To further her "grandiose vision," Allen is also taking control of her supply chain. This fall, she and three other investors, including two Maine alpaca farmers, will open a dye house in a former textile mill in Biddeford, according to Allen. The dye house will skein, dye, twist into hanks, label and bag Quince & Co.'s yarn, and fill other companies' production orders. It will have an adjacent factory store. Previously, Allen had been using expensive facilities in other states to prepare her yarn. "For me to survive, I need an infrastructure scaled to my business," Allen says. "What's available to me doesn't fit, and that infrastructure is also struggling."

While Allen sounds like a seasoned businesswoman, this is only her second time around as a full-time entrepreneur. A knitter since she was young, Allen opened a dress shop in Chicago when she was 20, making all her own dresses. She left the fashion world to earn a bachelor's degree in French and then a master's degree in linguistics from the University of Illinois at Chicago. While she dreamed of traveling the world teaching English, she instead landed in Maine after visiting some friends here.

Living in midcoast Maine, raising her two children (Ryan, now 27, and Caitlin Fitzgerald, 29, who's an actress and filmmaker) and working as an editor of Small Boat Journal, Allen began creating sweater designs. Allen's designs were noticed by editors at Family Circle magazine and Vogue Knitting, and over time she became well-known and well-published in the knitting industry. She wrote the book "Knitting for Dummies" and has held several knitting-related jobs, including editor of Interweave Knits and creative director of Classic Elite Yarns — all while living in Maine, first in Camden, then in Portland.

Allen had a "what if" dream tugging at her, to start her own yarn company. After she met Bob Rice, who owns a spinning mill in Biddeford, the two partnered to form Quince & Co. with a $100,000 investment. They developed four distinct yarns (the company has since created more) and a color palette. "We had to make a palette that was lively and interesting character-wise, but was also very wearable," Allen says.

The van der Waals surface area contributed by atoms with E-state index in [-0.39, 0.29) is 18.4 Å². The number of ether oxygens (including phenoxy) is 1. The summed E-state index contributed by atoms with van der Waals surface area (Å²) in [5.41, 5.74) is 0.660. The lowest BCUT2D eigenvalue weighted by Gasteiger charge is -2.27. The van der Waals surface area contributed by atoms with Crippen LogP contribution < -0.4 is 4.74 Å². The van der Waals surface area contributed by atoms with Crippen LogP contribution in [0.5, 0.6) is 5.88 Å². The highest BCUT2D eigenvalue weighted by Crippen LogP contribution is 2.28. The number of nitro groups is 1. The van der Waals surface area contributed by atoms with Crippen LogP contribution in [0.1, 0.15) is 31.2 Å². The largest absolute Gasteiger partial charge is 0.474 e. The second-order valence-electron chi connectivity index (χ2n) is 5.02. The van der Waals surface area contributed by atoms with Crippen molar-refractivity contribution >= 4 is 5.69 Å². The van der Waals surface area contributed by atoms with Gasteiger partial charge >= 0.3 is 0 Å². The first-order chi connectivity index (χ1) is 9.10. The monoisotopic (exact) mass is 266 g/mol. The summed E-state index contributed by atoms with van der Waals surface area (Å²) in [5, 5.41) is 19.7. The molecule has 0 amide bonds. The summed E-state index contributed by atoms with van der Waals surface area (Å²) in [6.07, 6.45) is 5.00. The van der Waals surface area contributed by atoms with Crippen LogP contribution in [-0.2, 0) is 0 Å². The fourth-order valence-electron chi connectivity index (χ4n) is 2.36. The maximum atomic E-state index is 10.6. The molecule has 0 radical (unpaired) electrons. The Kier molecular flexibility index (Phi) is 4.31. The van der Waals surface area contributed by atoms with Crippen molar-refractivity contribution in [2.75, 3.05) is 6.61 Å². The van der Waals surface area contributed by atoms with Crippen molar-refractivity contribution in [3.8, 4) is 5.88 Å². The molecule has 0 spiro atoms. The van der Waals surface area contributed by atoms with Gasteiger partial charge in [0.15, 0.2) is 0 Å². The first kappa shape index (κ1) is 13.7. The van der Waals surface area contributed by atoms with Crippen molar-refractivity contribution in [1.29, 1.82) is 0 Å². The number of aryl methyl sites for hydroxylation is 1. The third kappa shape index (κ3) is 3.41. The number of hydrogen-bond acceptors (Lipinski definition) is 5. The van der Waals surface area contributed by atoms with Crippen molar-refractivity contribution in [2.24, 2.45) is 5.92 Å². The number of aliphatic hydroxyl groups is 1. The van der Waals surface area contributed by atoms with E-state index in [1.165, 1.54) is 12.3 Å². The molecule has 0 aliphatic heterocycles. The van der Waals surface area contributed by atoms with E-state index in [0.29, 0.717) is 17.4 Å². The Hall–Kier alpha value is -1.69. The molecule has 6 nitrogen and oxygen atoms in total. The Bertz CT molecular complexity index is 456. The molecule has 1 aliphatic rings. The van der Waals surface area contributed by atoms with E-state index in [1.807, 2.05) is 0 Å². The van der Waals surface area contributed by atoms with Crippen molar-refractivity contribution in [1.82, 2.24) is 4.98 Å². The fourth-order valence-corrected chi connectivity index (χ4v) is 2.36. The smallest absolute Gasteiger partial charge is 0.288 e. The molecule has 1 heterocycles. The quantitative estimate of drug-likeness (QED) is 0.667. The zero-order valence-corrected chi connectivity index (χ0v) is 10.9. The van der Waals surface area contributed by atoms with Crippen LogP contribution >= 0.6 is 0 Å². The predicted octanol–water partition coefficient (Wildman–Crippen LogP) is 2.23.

Since the launch of Quince & Co. in July 2010, sales have been bumping up almost monthly, according to Allen. At the end of 2011, the company grossed $422,000; it is on track to beat that this year. In 2011, Allen bought Rice out. Quince & Co. has customers all around the world and is partnering with yarn stores — the ones that agree to Allen's sales terms — in Portland and Bath, and in North Carolina, Washington, D.C., London and, soon, Japan.

Allen has five full- and part-time employees, including her son, who just graduated from Yale University with a master's degree in environmental management. Allen hired him for one year to expand her wholesale market domestically and internationally — a strategy designed not to transition Quince & Co. from the online world to the retail world, but rather to enhance its brand. "I want to be in brick and mortar because we'll reach new people," Allen says. "It's like a guerrilla market technique. Every customer will walk out of the store with yarn that has our label."

To register for a Sept. 20 reception honoring Pam Allen and the other Women to Watch, click here.